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Rediff.com  » Business » ONGC kept out of Cairn-Vedanta meeting

ONGC kept out of Cairn-Vedanta meeting

Last updated on: February 04, 2011 18:31 IST
The government has kept state-run Oil and Natural Gas Corporation out of the much-talked about Sunday's meeting called to deliberate approval for the Vedanta Resources' $9.6 billion acquisition of Cairn India.

Bill Gammell, CEO, Cairn Energy, which is selling most of its 62.4 per cent stake in the Indian unit to Vedanta, and Cairn India CEO Rahul Dhir will be attending the meeting, while Vedanta will be represented by CEO M S Mehta and CFO Tarun Jain, sources said.

ONGC, which has stake in most of the 10 oil properties held by Cairn India, including its mainstay Rajasthan block, and has asked the government not to approve the sale unless its concerns are addressed, has not been invited for the meeting.

The meeting could be stormy as independent director of Cairn India Omkar Goswami, who is part of a two-member committee of independent directors constituted to look into the interest of minority shareholders in the proposed stake sale, would be present, sources said.

The government is prepared to give approval to the deal subject to Cairn/Vedanta meeting certain conditions, including agreeing to ONGC's demand for recovering the Rs 14,000 crore royalty the state firm will have to pay over and above its 30 per cent share from the Rajasthan fields from sale of oil.

Acceptance of the demand would impact Cairn India's valuation as its future profits will go down.

Vedanta in a January 28 letter has already sounded oil ministry about it being "challenged by Cairn India's minority shareholders".

While ONGC has been kept out of the meeting, Vedanta has been invited for deliberations even though the London-listed mining group has clearly stated that it cannot agree to any condition as it will be "merely a shareholder" of Cairn

India after completion of the transaction, sources said.

ONGC being partner in most of the 10 properties held by Cairn India, including the giant Rajasthan block, has claimed pre-emption rights or right of first refusal, a demand that has been backed by the Solicitor General of India.

Sources said while Vedanta is agreeable to most of the 11 pre-conditions that oil ministry is setting for giving approval, it is particularly opposed to royalty being made cost recoverable and Cairn India giving up its rights in present and future disputes.

"Cairn India and its subsidiaries are the signatories to and counter-parties in the various Production Sharing Contracts entered into with Government of India."

Mehta wrote to Oil Secretary S Sundareshan, who will chair the Sunday meeting.

"As Vedanta would not be a party to any of these contracts, and would be merely a shareholder of cairn India (after completion of the deal), it would be neither possible nor appropriate for Vedanta to agree to any conditions," said Mehta.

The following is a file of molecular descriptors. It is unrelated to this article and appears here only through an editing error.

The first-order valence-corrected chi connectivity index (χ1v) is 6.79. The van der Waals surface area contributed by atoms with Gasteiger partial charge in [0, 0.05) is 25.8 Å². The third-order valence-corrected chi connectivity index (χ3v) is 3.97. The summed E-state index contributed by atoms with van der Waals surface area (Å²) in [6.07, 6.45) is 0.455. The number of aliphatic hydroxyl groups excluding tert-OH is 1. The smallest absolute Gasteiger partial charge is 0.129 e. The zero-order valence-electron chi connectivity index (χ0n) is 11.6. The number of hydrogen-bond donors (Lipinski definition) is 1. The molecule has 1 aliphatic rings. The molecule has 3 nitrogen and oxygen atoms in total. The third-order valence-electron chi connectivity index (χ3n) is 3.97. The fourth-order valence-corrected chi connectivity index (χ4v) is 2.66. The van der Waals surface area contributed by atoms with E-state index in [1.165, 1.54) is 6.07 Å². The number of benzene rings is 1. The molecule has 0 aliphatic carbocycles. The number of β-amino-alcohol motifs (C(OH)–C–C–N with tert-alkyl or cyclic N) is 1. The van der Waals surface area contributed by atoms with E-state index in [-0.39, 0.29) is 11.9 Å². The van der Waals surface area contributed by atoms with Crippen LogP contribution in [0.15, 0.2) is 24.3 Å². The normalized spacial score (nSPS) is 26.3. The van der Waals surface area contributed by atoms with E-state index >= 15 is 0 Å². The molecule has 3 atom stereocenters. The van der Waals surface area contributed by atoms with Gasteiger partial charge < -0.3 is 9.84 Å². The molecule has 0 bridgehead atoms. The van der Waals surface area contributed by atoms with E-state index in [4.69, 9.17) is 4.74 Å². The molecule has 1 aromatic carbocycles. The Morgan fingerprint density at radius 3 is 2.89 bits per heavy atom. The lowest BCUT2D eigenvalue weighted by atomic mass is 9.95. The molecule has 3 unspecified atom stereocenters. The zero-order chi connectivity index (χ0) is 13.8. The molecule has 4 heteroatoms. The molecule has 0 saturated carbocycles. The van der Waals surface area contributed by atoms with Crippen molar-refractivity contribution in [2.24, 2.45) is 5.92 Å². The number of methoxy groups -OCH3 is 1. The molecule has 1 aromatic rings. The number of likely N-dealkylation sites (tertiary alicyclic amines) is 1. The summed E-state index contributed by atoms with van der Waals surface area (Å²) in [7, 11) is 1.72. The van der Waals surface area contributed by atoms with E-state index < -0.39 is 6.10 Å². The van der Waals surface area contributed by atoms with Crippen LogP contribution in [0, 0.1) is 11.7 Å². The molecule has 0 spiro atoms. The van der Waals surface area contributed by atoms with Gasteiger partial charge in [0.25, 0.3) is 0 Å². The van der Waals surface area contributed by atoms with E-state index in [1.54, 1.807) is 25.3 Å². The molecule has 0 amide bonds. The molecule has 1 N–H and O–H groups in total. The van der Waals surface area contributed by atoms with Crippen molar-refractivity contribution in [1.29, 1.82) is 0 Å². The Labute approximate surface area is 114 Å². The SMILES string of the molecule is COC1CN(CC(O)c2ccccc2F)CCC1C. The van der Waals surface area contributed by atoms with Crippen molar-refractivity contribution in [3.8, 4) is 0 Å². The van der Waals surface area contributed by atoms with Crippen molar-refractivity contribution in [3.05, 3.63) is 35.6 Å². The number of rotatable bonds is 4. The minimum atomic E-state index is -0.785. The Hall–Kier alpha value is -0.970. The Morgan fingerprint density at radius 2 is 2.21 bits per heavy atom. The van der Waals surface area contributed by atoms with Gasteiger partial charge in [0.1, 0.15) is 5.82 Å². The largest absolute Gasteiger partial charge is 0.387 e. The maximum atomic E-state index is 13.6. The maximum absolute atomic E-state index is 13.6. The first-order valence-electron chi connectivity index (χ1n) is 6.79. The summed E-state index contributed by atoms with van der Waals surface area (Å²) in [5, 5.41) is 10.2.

In the letter to the Oil Secretary, he said some of the pre-conditions being set would involve a significant departure from the terms of the existing contracts entered into by Cairn India and Government of India.

"We understand that these (pre-conditions) would have a material adverse impact on Cairn India's value and thus negatively impact the interest of all shareholders, including the minority shareholders," he wrote.

"Acceptance of any of these proposals is likely to be challenged by Cairn India's minority shareholders under the provisions of the Companies Act," he added. "As such, you will kindly appreciate that we are not in a position to accept these."

ONGC says Vedanta's acquisition of up to 51 per cent in Cairn India triggers its pre-emption rights.

While Cairn had reluctantly agreed to seek the government's consent for a change in ownership in all 10 properties, it has refused to recognize ONGC's pre-emption rights.

ONGC board had at its meeting on January 29 passed a resolution asking the government not to approve the Cairn-Vedanta deal until the issue of excess royalty it pays on Rajasthan crude oil is sorted out.

It wants the 20 per cent royalty paid to be added to the project cost, which can be recovered from the sale of oil. The move is being opposed by Cairn, as it will lower its profits from the field that it says has potential to produce 240,000 barrels per day.

Mangala field in the Rajasthan block is at present producing 125,000 bpd and there are a dozen more fields in the area.

Vedanta, a mining company controlled by billionaire Anil Agarwal, agreed in August last year to buy at least 40 per cent and as much as 51 per cent stake in Cairn India from London-listed Cairn Energy Plc.

The Indian Government is reviewing the bid for Cairn India. Vedanta expects to get state approval for the transaction in February. Cairn Energy said it expects to conclude the sale by April 15.

Cairn India acquired a stake in the Rajasthan block RJ-ON-90/1 from Royal Dutch Shell Plc in 2002 and discovered oil in January 2004.

In case of areas awarded under the New Exploration Licensing Policy - like the gigantic KG-D6 gas fields of Reliance Industries - royalty can be added to the capital and operating cost of the block that as per law are deductible from revenues earned on the sale of oil/gas before calculating profits for all stakeholders.

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